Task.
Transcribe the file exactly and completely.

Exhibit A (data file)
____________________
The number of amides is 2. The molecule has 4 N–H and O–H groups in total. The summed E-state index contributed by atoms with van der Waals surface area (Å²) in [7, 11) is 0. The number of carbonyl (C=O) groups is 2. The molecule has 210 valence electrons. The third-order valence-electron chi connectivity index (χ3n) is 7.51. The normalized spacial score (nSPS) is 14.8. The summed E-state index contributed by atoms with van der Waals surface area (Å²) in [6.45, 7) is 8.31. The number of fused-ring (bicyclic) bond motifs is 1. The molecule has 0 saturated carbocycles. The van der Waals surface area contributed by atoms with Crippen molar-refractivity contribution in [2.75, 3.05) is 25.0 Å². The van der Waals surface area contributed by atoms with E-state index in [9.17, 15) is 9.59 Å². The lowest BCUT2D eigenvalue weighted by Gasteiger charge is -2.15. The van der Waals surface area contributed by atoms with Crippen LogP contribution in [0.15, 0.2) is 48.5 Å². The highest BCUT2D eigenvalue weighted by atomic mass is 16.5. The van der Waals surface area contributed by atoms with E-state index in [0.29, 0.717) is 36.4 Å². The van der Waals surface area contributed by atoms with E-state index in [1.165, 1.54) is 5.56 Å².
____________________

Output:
The number of amides is 2. The molecule has 4 N–H and O–H groups in total. The summed E-state index contributed by atoms with van der Waals surface area (Å²) in [7, 11) is 0. The number of carbonyl (C=O) groups is 2. The molecule has 210 valence electrons. The third-order valence-electron chi connectivity index (χ3n) is 7.51. The normalized spacial score (nSPS) is 14.8. The summed E-state index contributed by atoms with van der Waals surface area (Å²) in [6.45, 7) is 8.31. The number of fused-ring (bicyclic) bond motifs is 1. The molecule has 0 saturated carbocycles. The van der Waals surface area contributed by atoms with Crippen molar-refractivity contribution in [2.75, 3.05) is 25.0 Å². The van der Waals surface area contributed by atoms with E-state index in [9.17, 15) is 9.59 Å². The lowest BCUT2D eigenvalue weighted by Gasteiger charge is -2.15. The van der Waals surface area contributed by atoms with Crippen LogP contribution in [0.15, 0.2) is 48.5 Å². The highest BCUT2D eigenvalue weighted by atomic mass is 16.5. The van der Waals surface area contributed by atoms with E-state index in [0.29, 0.717) is 36.4 Å². The van der Waals surface area contributed by atoms with E-state index in [1.165, 1.54) is 5.56 Å².